Koalas love macadamias too

In June 2017 Australia Zoo introduced its new star, a koala named “Macadamia”. He was born about seven months earlier, was the first joey of the season to emerge from its mother’s pouch and became an instant international star.

This photo shows what may be Macadamias’ great grandparent happily snoozing in a macadamia tree at the zoo in 2005. If you have visited Australia Zoo you may have been surprised to see some old macadamia trees there - and even more surprised if you found a koala asleep in one. But delicious macadamia kernels are not on a koala’s menu and neither are the leaves. The koalas have found the crotch angle of many macadamia limbs very comfortably suits their bottom and are an ideal place for them to spend their up to 20 hours daily sleep and dream time. The Northern Rivers koalas have also been known to leave their feeding habitat to sleep in macadamia orchards.

The macadamia trees at Australia Zoo were planted by Col and Miriam Heselwood in the late 1960s and, at the time, were an example of a high standard grafted commercial orchard containing less than 1000 trees. Col Heselwood was one of the founding fathers of the modern industry and his vision resulted in the formation of the AMS in 1974, with Col the first president. Both Col and Miriam became Honorary Life Members. In 1970, Bob and Lynn Irwin established the Beerwah Reptile and Fauna Park next door, facing the old Bruce Highway. Their late son Steve, his wife Terri and now their children Bindi and Robert continue the family legacy. It is not surprising that both Australia Zoo and macadamias are enshrined as Queensland Q150 icons.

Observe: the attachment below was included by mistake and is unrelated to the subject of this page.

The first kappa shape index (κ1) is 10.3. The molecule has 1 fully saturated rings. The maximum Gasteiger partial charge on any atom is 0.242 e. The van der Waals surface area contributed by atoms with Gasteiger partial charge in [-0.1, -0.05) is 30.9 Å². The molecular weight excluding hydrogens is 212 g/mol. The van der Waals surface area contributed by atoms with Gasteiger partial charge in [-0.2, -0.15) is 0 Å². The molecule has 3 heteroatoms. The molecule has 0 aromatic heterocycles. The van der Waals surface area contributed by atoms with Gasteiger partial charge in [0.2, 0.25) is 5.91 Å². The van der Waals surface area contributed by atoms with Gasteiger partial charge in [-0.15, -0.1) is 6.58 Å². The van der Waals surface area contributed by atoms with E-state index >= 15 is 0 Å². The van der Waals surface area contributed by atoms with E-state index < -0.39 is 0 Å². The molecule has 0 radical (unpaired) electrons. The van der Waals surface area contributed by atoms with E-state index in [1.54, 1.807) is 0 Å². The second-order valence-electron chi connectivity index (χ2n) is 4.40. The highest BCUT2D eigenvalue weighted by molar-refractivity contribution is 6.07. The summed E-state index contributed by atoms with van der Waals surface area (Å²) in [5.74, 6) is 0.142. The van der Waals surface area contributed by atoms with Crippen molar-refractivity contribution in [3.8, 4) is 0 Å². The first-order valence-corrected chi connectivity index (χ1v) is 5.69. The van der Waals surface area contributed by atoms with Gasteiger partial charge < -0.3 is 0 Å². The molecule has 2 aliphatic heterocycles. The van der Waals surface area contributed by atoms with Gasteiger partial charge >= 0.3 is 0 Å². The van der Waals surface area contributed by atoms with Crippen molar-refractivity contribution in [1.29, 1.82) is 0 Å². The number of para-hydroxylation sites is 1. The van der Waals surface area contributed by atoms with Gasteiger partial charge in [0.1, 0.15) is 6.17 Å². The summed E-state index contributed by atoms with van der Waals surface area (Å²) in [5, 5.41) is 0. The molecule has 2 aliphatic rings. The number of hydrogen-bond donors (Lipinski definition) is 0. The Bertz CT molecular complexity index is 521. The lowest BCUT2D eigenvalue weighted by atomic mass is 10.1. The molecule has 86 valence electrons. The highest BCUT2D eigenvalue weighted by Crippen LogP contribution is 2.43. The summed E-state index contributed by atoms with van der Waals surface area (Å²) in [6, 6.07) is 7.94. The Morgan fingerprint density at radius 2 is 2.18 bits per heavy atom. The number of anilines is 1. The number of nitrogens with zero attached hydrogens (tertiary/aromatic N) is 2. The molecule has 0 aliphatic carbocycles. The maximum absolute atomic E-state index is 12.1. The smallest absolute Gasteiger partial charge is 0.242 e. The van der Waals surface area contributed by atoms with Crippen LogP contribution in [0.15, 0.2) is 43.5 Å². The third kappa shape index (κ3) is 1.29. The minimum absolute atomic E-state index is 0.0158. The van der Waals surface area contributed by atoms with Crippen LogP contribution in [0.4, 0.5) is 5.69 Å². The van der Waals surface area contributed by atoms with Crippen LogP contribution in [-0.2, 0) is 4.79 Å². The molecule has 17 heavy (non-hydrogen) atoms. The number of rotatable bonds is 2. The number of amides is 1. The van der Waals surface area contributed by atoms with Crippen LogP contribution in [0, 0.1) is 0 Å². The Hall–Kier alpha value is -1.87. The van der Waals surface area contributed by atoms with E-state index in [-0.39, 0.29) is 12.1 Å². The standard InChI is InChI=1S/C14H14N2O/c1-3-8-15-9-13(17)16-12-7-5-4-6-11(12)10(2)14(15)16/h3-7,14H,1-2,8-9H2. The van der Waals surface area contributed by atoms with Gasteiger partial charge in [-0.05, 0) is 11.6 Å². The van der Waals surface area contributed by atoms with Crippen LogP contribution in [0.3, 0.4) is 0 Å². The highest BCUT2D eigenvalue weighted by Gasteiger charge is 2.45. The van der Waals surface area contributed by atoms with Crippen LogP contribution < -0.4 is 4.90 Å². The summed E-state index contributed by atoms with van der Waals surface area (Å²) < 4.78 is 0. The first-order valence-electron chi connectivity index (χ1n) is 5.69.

The Heselwood’s and Irwin’s were friends and on Col’s passing Bob and Lynn assisted Miriam with the orchard, eventually purchasing it from her. In time the orchard became incorporated into the zoo with some macadamia trees retained inside the bird enclosure. The koala section adjoined this and some of the koalas found their perfect place to sleep.

Let us hope that little “Macadamia” enjoys a long, contented life at the zoo as a delightful ambassador to the world’s finest nut.

By Ian McConachie.

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Supported by Hort Innovation and Macadamia Fund

This website has been partly funded by Hort Innovation, using the macadamia research and development levy and contributions from the Australian Government.